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Embark on a jungle quest with BF Games’ Aztec Adventure 3D™

George Miller

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BF Games’ Aztec Adventure 3D™
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Enter the gates to the golden city and embark on an exciting journey in the deepest jungle with BF Games’ first 3D™ slot Aztec Adventure.

A majestic stone statue comes to life to protect the entrance of the city full of treasures and gold to be won.

In the 3×3 video slot, players spin the drum held by the statue to get a chance to enter the jungle and collect up to 15 free spins, wilds and scatter symbols. 

Aztec Adventure is BF Games’ first 3D™ slot and offers players a unique and thrilling experience with eye-catching three-dimensional graphics.

Claudia Melcaru, Head of Business Development at BeeFee, said: “We are thrilled to offer players a unique three-dimensional experience that will have them enchanted as they enter the golden city to find the Aztec treasures. As Aztec Adventure is part of our new line of superior graphic games, players will get more and more surprised by our new releases.

Aztec Adventure is the result of our continued efforts to develop innovative, high-quality games that engage players across different markets. We are certain this game will be a hit.”

 

About BeeFee:

BeeFee is a creative and dynamic game development studio that creates innovative slots content and IT services for the global online and land-based market. With a focus on developing high-quality games and platform, BeeFee offers an extensive portfolio of industry-leading products to the sector. The London-based company was founded by industry veterans and is also a land-based operator and slot machines producer in several European jurisdictions. Learn more at: www.beefee.co.uk

George Miller started his career in content marketing and has started working as an Editor/Content Manager for our company in 2016. George has acquired many experiences when it comes to interviews and newsworthy content becoming Head of Content in 2017. He is responsible for the news being shared on multiple websites that are part of the European Gaming Media Network.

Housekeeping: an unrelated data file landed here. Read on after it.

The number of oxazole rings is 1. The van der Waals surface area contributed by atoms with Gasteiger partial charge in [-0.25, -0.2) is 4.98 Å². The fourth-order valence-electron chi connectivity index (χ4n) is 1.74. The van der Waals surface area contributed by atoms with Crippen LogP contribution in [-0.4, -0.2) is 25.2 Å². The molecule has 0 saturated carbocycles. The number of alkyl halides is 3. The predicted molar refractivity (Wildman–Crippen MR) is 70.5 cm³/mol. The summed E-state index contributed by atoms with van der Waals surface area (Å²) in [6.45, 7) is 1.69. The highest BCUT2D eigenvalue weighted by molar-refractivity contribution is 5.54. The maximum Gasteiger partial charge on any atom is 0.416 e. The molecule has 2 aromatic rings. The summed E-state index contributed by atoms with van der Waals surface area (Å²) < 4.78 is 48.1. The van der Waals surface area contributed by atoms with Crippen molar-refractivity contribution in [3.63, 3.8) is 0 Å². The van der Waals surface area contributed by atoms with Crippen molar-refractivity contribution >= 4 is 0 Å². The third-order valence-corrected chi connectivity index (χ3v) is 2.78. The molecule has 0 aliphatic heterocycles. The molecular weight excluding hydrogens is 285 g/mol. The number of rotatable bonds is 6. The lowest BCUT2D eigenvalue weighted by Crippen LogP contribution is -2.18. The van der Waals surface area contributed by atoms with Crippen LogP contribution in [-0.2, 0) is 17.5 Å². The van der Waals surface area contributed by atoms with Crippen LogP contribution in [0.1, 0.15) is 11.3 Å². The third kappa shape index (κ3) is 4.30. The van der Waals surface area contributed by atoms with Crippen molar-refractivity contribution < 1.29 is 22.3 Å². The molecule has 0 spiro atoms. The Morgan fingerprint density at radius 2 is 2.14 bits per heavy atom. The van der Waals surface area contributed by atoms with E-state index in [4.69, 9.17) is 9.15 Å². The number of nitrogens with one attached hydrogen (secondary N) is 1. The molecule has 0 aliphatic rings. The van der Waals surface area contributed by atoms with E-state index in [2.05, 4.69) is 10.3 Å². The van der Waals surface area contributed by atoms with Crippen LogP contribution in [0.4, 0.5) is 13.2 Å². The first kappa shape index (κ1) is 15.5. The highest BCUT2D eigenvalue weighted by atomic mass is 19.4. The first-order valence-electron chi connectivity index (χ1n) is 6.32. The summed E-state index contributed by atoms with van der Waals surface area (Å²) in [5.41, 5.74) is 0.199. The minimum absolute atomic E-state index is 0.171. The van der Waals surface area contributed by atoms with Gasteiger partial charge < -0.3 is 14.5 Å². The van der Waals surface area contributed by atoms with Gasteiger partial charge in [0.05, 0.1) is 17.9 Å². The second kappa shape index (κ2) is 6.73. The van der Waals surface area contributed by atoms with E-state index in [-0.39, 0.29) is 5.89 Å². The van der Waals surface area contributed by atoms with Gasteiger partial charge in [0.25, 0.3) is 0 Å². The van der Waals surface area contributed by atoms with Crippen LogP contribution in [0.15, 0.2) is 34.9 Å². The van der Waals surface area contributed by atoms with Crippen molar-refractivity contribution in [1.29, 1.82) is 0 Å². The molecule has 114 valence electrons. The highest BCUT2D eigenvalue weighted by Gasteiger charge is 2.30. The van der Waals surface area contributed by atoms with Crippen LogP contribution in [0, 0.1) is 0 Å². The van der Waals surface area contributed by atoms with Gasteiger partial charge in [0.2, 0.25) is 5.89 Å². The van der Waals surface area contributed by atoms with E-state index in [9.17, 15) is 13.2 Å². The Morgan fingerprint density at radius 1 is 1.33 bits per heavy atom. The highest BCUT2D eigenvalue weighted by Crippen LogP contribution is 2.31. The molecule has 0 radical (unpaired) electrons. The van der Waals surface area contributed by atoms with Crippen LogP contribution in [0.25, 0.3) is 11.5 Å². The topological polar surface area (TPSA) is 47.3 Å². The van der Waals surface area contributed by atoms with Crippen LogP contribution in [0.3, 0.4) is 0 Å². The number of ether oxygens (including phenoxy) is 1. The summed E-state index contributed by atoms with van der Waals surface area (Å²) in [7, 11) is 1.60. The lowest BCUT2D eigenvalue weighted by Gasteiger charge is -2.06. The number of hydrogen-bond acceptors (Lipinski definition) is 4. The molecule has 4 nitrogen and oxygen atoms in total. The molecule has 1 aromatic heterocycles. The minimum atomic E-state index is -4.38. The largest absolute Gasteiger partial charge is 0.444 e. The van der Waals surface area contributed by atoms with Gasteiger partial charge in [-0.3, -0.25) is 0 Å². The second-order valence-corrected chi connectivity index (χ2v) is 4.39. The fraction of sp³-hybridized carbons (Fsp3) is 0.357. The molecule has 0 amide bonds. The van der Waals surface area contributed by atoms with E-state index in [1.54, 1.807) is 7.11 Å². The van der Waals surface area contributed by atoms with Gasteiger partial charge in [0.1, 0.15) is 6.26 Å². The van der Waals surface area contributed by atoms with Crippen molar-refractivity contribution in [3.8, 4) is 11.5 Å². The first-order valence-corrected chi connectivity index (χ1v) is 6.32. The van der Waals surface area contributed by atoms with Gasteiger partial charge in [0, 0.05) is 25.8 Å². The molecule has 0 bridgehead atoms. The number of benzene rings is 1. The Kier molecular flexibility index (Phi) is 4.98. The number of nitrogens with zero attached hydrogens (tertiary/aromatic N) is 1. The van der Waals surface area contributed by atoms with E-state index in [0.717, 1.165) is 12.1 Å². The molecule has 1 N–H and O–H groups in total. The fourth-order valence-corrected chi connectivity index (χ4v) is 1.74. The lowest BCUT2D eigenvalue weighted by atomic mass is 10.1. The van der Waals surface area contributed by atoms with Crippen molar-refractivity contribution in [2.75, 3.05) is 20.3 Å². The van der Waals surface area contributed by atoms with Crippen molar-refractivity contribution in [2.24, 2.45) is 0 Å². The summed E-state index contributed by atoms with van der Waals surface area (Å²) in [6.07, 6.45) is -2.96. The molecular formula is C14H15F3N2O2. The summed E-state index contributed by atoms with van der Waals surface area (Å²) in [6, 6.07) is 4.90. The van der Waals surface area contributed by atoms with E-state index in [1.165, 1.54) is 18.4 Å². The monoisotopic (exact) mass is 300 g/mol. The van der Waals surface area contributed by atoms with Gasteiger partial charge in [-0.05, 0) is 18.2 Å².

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Compliance Updates

ComeOn has been granted a Danish gaming licence

George Miller

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ComeOn has been granted a Danish gaming licence
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Gaming operator ComeOn, has been granted a Danish gaming license for its casino and sportsbook products.

ComeOn who already holds gaming licenses in Sweden, Malta, Schleswig-Holstein and United Kingdom as well as a sports betting licence in Poland, has now also been granted a license for its casino and sportsbook products in Denmark. The license is issued for 5 years which is the maximum length issued by the Danish Gambling Authority.

“We are thrilled to be able to offer the Danish players our products and services. We have been preparing for this for quite some time and we have some really interesting things coming up”, says Lahcene Merzoug, CEO at ComeOn.

ComeOn is a leading player in the rapidly growing market for online gaming via mobile, tablet and computer, with well-known brands and strong positions, primarily in casino and sports betting.

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Central Europe

Swintt premieres market leading games suite for Central Europe

George Miller

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Swintt Premieres market leading games suite for Central Europe